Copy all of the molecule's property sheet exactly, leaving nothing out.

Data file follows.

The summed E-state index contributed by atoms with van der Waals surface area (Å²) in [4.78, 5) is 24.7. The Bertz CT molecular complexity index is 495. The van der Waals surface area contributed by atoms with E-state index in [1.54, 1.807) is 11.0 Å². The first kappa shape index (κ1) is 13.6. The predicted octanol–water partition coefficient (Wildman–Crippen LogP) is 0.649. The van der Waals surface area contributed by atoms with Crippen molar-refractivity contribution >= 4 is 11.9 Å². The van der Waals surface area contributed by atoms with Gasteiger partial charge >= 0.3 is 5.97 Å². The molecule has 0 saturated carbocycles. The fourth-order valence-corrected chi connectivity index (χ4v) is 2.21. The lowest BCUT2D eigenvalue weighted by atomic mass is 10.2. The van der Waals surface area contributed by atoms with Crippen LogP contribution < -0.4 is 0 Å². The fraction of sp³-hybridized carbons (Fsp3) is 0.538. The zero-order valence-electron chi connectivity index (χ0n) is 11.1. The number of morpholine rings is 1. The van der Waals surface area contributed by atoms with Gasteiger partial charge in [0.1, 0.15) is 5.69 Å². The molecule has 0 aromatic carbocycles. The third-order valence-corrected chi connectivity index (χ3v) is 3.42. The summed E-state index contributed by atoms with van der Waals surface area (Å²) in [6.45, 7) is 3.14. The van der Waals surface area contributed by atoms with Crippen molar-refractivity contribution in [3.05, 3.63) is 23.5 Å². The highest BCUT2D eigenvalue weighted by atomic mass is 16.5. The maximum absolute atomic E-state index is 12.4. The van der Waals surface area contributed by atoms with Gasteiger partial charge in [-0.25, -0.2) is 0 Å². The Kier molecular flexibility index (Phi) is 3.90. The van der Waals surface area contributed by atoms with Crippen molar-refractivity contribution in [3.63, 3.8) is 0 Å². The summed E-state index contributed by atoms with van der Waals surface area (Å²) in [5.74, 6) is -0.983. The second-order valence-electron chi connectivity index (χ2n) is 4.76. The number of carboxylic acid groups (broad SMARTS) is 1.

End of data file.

The summed E-state index contributed by atoms with van der Waals surface area (Å²) in [4.78, 5) is 24.7. The Bertz CT molecular complexity index is 495. The van der Waals surface area contributed by atoms with E-state index in [1.54, 1.807) is 11.0 Å². The first kappa shape index (κ1) is 13.6. The predicted octanol–water partition coefficient (Wildman–Crippen LogP) is 0.649. The van der Waals surface area contributed by atoms with Crippen molar-refractivity contribution >= 4 is 11.9 Å². The van der Waals surface area contributed by atoms with Gasteiger partial charge >= 0.3 is 5.97 Å². The molecule has 0 saturated carbocycles. The fourth-order valence-corrected chi connectivity index (χ4v) is 2.21. The lowest BCUT2D eigenvalue weighted by atomic mass is 10.2. The van der Waals surface area contributed by atoms with Crippen LogP contribution < -0.4 is 0 Å². The fraction of sp³-hybridized carbons (Fsp3) is 0.538. The zero-order valence-electron chi connectivity index (χ0n) is 11.1. The number of morpholine rings is 1. The van der Waals surface area contributed by atoms with Gasteiger partial charge in [0.1, 0.15) is 5.69 Å². The molecule has 0 aromatic carbocycles. The third-order valence-corrected chi connectivity index (χ3v) is 3.42. The summed E-state index contributed by atoms with van der Waals surface area (Å²) in [6.45, 7) is 3.14. The van der Waals surface area contributed by atoms with Crippen molar-refractivity contribution in [3.05, 3.63) is 23.5 Å². The highest BCUT2D eigenvalue weighted by atomic mass is 16.5. The maximum absolute atomic E-state index is 12.4. The van der Waals surface area contributed by atoms with Gasteiger partial charge in [-0.25, -0.2) is 0 Å². The Kier molecular flexibility index (Phi) is 3.90. The van der Waals surface area contributed by atoms with Crippen molar-refractivity contribution in [3.63, 3.8) is 0 Å². The summed E-state index contributed by atoms with van der Waals surface area (Å²) in [5.74, 6) is -0.983. The second-order valence-electron chi connectivity index (χ2n) is 4.76. The number of carboxylic acid groups (broad SMARTS) is 1.